Good Life

Pets Come First volunteers work with dogs on journey toward adoption

Love Pit Bulls? Try the Luv'N a Pittie program

Luv'N a Pittie volunteer Bobbi McGinnis talks about the program and how she got involved Sunday, Dec. 31, 2017 at Pets Come First.
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Luv'N a Pittie volunteer Bobbi McGinnis talks about the program and how she got involved Sunday, Dec. 31, 2017 at Pets Come First.

Every week since July, Tracy Noll and her family volunteer at Pets Come First for the Luv’N a Pittie program, where they “get a dose of dog.”

The dogs she works with benefit from the program, too.

Pets Come First is a Centre Hall nonprofit dedicated to placing stray and unwanted animals into permanent homes. Deb Warner, the shelter manager and founder of Luv’N a Pittie, said the program is for all breeds of dogs, not just pit bulls. It’s designed to give the shelter’s dogs an opportunity to socialize with other dogs and their handlers, along with developing a consistent exercise routine to make them more adoptable.

“It’s amazing because, when people walk in, they see these dogs and they say, ‘Oh, they’re all aggressive.’ But you get them out of the kennels and they’re like different dogs,” Warner said.

Once out of the kennels, volunteers walk the dogs roughly 15 minutes and also complete an agility training. Warner said there is a volunteer group from Huntingdon that walks the dogs twice a week.

For Noll, who doesn’t have a dog of her own, it’s about helping the dogs on their journey toward adoption.

“We do it because these dogs don’t put their best face forward whenever they’re penned up all the time. You go down through and they seem like they’re crazy beasts, but once you get them out for a walk, they’re a totally different dog. They calm down and it makes them a high-quality, adoptable dog,” Noll said. “And for anybody that exercises it helps you get your 10,000 steps real easy.”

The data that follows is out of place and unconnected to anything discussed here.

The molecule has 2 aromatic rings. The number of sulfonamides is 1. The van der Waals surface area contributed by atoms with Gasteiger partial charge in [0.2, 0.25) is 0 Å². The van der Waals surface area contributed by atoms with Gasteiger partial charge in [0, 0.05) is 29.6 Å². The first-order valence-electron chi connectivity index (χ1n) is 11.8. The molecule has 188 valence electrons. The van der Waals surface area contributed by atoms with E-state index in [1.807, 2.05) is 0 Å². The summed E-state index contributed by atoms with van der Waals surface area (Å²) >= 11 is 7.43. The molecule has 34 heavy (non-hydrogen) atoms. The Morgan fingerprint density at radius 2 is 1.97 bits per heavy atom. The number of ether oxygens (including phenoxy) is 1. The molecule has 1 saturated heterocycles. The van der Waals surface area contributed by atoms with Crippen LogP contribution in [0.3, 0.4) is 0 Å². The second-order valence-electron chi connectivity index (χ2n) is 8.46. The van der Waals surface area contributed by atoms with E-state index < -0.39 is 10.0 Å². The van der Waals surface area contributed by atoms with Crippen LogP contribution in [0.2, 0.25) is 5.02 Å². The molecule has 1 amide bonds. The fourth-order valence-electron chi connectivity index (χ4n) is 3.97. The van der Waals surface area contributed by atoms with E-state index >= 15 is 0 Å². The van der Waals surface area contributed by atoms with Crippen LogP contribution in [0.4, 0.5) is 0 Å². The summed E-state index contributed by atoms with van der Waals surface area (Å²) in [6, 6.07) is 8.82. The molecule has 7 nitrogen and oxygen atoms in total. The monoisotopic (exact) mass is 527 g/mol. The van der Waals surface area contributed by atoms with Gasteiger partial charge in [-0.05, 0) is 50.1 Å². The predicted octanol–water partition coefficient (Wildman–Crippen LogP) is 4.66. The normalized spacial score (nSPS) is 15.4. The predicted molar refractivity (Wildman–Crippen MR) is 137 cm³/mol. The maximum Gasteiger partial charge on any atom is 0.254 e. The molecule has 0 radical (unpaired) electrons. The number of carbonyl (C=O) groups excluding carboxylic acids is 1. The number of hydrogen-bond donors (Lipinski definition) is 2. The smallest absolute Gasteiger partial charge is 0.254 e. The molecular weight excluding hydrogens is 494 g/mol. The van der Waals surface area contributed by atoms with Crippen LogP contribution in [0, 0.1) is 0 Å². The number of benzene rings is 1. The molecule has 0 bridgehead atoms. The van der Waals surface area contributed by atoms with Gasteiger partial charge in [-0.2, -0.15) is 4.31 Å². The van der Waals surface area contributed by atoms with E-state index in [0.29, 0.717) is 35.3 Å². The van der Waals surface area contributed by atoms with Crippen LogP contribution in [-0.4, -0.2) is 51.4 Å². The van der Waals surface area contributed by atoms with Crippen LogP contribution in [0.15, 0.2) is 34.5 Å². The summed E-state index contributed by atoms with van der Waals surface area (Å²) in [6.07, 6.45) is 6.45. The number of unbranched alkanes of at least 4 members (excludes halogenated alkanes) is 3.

The dogs are typically walked alone, but Warner said the program is attempting to walk them with other dogs to give the dogs an even greater opportunity to socialize and interact with others to make them more adoptable. The year-old program, however, still gets “a lot” of dogs returned.

Warner attributed the high rate of returns to owners who are unwilling to listen to advice that would create a better situation for both them and the dogs.

“People don’t listen to us — it’s so frustrating,” she said. “People will take them home and we’ll say, ‘OK, this is what you’re going to have to deal with.’ I’ve actually gotten to the point where I tell people, ‘Shut your house down for three weeks. Don’t take the dog anywhere, bond with the dogs, get training and get control of the situation.’ And people don’t listen.”

In order to find happier homes for the dogs, Warner said she would like to see more volunteers who are willing to work with the dogs. People tell her they’re interested in volunteering, but they often don’t follow through.

“We want to get people that really want to be involved. They’ve gotta be committed. They come one time and go, ‘Oh, this is too much work,’ and then they leave,” Warner said. “We’re really looking for that committed group of people that do it for the love of the dogs.”